8. Make your last question “Is there anything else I should have asked you but didn’t?” This gives your interview subject a chance to tell you things that you hadn’t thought of asking about. It often yields good insights.

9. Don’t be afraid of deviating from your planned questions. During an interview you will often learn things you didn’t know and weren’t expecting, which may push the conversation in a different direction. Don’t be afraid to follow that direction; it will often yield better content.

Have other interviewing tips? Please leave them in the comments below.

7 habits of careful writers

Writers who consistent produce strong, polished content have some common habits. Here are seven:

1. Double-checking the spelling of proper nouns. This includes the names of people, companies and places. Is it Linkedin or LinkedIn? (Hint  — it’s the second.)

2. Using a consistent style. Whether you write in AP style (my default), Chicago or something else, careful writers are consistent. Find out more about writing with style here.

Writer working

Photo courtesy of Renaud Camus.

3. Taking advantage of the spell-checker. It’s not perfect, but it’s another set of digital eyes on your work and it can catch dumb mistakes. Honestly, with 20-plus years of paid writing and editing experience under my belt, you probably can’t do this too many times. Just don’t let the spell-checker lull you into a false sense of security.

4. Slaying all your grammar goblins. Grammar goblins are those little grammatical mistakes you, uniquely, know that you tend to make. It might be confusing ‘which’ and ‘that’ in clauses, mixing up singular/plural in subject/verb agreement or confusing lay and lie. You know it’s one of your grammar goblins when you find yourself having to look it up to make sure you’ve got it correct.

5. Formatting your copy appropriately. An email is  different from a blog post which is different from a news release which is different from a brochure which is … you get the idea. Think about what’s appropriate for the piece you’re writing. One hint: Online, shorter paragraphs and more variations in type style (bolding, italics, etc.) are appropriate. Here’s a good set of tips for blog posts, but they also apply to other online copywriting projects.

6. Fact-checking your work. Even if you think you remember the date, the dollar amount or some other key fact, it doesn’t hurt to check a reliable source one more time. At a bare minimum you ought to at least double-check your own notes on this. If there are other sources for the information (documents, authoritative websites, etc.) it doesn’t hurt to check those, either. You will be surprised how often your memory plays tricks on you and inserts errors.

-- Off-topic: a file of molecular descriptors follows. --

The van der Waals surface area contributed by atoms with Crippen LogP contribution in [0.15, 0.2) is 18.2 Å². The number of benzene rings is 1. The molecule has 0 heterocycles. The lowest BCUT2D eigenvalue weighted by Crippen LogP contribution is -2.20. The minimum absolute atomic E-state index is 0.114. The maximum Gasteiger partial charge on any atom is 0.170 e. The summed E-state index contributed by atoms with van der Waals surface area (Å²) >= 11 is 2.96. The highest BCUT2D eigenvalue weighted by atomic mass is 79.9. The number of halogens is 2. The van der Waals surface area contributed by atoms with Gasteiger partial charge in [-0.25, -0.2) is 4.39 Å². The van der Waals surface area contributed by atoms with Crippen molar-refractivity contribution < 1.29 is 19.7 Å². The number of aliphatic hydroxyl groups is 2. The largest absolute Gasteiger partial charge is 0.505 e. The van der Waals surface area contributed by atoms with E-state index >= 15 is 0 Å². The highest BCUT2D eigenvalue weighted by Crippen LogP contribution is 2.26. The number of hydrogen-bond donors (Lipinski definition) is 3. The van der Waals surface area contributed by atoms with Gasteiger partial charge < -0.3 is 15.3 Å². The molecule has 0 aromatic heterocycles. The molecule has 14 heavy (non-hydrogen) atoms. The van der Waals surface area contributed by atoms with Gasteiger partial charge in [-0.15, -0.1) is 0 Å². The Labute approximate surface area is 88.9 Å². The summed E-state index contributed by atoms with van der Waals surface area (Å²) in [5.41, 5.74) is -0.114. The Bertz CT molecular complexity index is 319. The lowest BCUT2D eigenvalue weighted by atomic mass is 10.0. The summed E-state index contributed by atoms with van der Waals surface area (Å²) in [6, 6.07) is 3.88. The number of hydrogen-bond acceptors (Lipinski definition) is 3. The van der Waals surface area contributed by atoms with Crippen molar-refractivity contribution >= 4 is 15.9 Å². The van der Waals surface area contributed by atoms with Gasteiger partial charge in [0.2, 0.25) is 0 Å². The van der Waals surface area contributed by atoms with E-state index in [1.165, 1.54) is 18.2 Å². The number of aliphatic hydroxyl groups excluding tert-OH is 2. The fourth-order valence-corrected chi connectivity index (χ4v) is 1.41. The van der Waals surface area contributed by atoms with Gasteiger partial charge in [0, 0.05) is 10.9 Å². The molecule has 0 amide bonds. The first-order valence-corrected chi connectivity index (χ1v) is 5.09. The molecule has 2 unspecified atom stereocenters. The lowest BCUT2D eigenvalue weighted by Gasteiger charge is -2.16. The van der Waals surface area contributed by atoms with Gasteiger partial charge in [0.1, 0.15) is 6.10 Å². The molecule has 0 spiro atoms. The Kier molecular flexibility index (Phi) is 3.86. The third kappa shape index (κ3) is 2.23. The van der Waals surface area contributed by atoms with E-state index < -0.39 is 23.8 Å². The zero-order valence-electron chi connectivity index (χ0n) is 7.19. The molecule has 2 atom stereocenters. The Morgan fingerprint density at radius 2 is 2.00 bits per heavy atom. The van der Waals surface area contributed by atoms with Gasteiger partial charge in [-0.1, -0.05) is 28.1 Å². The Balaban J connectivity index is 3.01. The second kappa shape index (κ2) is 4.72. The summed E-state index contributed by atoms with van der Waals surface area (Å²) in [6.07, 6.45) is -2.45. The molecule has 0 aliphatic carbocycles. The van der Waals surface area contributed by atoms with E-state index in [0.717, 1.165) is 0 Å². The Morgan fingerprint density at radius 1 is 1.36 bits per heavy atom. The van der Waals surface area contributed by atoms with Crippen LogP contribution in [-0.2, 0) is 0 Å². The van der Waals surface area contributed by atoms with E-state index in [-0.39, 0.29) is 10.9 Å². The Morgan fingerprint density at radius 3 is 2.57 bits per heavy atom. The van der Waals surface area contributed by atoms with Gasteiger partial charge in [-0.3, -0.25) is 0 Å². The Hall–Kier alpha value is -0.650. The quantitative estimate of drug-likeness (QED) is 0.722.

7. Eliminating needless words. Tight writing is strong writing. One of the key features of modern prose style is the focus on using only the words you need. Good writers go over their copy (more than once) to cut unnecessary words.

These seven are not an exhaustive list. Have more habits to add? Please leave them in the comments below.

Add polish and professionalism to your content by writing with style

When I say write with style, I’m not talking about dressing up like a Fashion Week model.

Fashion Week model

Photo via Two for Fashion on Flickr (CC license)

Nor am I talking about whether you write like Hemingway or Faulkner (or someone else), either.

I’m not even talking about whether you should dress like Hemingway or Faulkner when you’re at the keyboard. (Could be interesting, but not necessary.)

No, I’m talking about what rules of style you follow. By the rules of style, I mean things such as:

  • Do you spell out numbers (“one”) or use numerals (“1”)?
  • Do you add academic credentials after someone’s name (Joe Smith, Ph.D.)?
  • Do you capitalize the first letter of each word in your headlines?

Style rules are separate from grammar, spelling and usage questions, which are usually covered in grammar manuals and dictionaries. However, style manuals may note a preference when there is more than one way to spell a word, for example, or when there’s a preferred option for a controversial grammar matter.